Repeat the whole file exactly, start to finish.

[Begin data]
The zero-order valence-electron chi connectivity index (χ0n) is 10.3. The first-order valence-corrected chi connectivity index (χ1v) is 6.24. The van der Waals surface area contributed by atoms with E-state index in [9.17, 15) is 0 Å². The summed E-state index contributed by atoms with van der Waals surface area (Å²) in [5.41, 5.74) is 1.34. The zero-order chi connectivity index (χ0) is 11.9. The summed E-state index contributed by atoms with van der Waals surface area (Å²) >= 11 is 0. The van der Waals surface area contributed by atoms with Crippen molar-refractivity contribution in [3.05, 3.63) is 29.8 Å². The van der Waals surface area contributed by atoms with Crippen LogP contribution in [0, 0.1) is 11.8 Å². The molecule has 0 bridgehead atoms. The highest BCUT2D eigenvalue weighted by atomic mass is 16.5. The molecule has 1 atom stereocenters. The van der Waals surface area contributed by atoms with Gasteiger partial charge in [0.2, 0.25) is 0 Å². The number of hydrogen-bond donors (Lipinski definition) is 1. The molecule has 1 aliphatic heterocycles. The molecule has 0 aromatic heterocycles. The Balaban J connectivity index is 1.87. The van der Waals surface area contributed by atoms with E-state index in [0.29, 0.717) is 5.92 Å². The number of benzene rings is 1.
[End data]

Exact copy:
The zero-order valence-electron chi connectivity index (χ0n) is 10.3. The first-order valence-corrected chi connectivity index (χ1v) is 6.24. The van der Waals surface area contributed by atoms with E-state index in [9.17, 15) is 0 Å². The summed E-state index contributed by atoms with van der Waals surface area (Å²) in [5.41, 5.74) is 1.34. The zero-order chi connectivity index (χ0) is 11.9. The summed E-state index contributed by atoms with van der Waals surface area (Å²) >= 11 is 0. The van der Waals surface area contributed by atoms with Crippen molar-refractivity contribution in [3.05, 3.63) is 29.8 Å². The van der Waals surface area contributed by atoms with Crippen LogP contribution in [0, 0.1) is 11.8 Å². The molecule has 0 bridgehead atoms. The highest BCUT2D eigenvalue weighted by atomic mass is 16.5. The molecule has 1 atom stereocenters. The van der Waals surface area contributed by atoms with Gasteiger partial charge in [0.2, 0.25) is 0 Å². The number of hydrogen-bond donors (Lipinski definition) is 1. The molecule has 1 aliphatic heterocycles. The molecule has 0 aromatic heterocycles. The Balaban J connectivity index is 1.87. The van der Waals surface area contributed by atoms with E-state index in [0.29, 0.717) is 5.92 Å². The number of benzene rings is 1.